http://searchengineland.com/google-starts-giving-ranking-boost-secure-httpsssl-sites-199446

April 21, 2015 — Mobile Update AKA "Mobilegeddon"

In late February, Google announced that they'd be rolling out a mobile-friendliness update on April 21. For the first time, mobile rankings would differ from desktop rankings, with preference being given to sites with responsive or mobile-friendly design.

http://googlewebmastercentral.blogspot.com/2015/02/finding-more-mobile-friendly-search.html

http://www.webpagefx.com/blog/seo/how-important-was-googles-mobile-update/

May 3, 2015 — The Quality Update

After many webmasters reported large-scale ranking chances, some referred to this update as "Phantom 2." Google later acknowledged an algorithm change, and said that it impacted "quality signals." However, they did not provide any specifics on how quality assessment changed.

http://searchengineland.com/the-quality-update-google-confirms-changing-how-quality-is-assessed-resulting-in-rankings-shake-up-221118

http://www.cnbc.com/id/102669423

July 26, 2013 — Unnamed Update

Webmasters noticed unusual changes in traffic, but Google did not confirm an update.

https://www.seroundtable.com/google-weekend-update-17142.html

https://plus.google.com/+SEOmoz/posts/1LhxuexfUFL

November 14, 2013 — Unnamed Update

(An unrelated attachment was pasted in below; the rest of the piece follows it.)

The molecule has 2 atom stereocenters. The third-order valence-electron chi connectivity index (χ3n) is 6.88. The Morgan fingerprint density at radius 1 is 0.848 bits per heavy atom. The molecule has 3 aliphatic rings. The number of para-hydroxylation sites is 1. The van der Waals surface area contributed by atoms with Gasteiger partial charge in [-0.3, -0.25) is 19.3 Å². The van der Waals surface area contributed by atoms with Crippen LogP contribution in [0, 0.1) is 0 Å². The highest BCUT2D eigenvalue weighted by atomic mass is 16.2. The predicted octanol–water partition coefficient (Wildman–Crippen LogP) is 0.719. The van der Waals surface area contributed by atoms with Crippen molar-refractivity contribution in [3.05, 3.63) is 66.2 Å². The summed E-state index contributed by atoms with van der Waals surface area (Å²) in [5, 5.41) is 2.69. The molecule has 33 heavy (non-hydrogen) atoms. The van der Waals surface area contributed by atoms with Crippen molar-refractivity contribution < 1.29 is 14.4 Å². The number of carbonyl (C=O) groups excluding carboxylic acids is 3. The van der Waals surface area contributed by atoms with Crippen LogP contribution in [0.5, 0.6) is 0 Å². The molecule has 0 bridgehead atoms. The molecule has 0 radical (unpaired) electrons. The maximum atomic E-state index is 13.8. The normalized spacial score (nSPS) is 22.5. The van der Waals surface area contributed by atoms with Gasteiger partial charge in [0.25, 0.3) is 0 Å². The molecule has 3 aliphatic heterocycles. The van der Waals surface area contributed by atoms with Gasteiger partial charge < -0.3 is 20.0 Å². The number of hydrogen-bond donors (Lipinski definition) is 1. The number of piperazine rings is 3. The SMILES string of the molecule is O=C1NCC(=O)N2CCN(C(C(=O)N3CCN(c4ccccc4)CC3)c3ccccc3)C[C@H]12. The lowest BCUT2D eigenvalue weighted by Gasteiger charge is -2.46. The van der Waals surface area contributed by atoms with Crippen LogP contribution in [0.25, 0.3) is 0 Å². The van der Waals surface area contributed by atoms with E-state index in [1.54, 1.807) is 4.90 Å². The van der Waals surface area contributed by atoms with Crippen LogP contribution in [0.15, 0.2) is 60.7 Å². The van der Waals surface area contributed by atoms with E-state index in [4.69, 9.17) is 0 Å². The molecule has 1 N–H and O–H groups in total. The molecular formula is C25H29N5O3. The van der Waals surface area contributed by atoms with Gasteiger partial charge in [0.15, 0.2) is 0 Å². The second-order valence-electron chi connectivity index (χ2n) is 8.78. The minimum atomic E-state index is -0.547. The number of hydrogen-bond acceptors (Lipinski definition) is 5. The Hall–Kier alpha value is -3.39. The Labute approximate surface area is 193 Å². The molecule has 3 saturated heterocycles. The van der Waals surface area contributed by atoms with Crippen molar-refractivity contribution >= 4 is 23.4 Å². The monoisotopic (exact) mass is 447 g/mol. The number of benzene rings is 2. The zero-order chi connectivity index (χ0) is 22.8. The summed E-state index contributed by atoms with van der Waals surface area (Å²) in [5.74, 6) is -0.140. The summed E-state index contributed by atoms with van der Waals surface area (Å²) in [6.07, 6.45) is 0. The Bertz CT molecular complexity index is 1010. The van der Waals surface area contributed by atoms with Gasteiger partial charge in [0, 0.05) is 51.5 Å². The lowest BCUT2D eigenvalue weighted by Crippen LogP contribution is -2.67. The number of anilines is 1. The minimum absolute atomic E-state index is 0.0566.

Many webmasters received DNS errors in Google Webmaster Tools, and around the same time, flux trackers picked up unusual activity.

https://moz.com/blog/was-there-a-november-14th-google-update

https://www.seroundtable.com/google-update-nov15-17689.html

December 17, 2013 — Unnamed Update

Flux trackers around the world noticed activity, but Google did not confirm an update.

http://dejanseo.com.au/2nd-biggest-serp-flux-2013/

http://searchengineland.com/google-denies-a-major-update-on-december-17th-180289

March 24, 2014 — Unnamed Update

Many algorithm flux trackers reported shifts around this time, and some referred to it as a "softer Panda," but nothing was confirmed by Google.

https://www.seroundtable.com/google-update-march-18313.html

http://www.hmtweb.com/marketing-blog/softer-panda-march-2014/

February 4, 2015 — Unnamed Update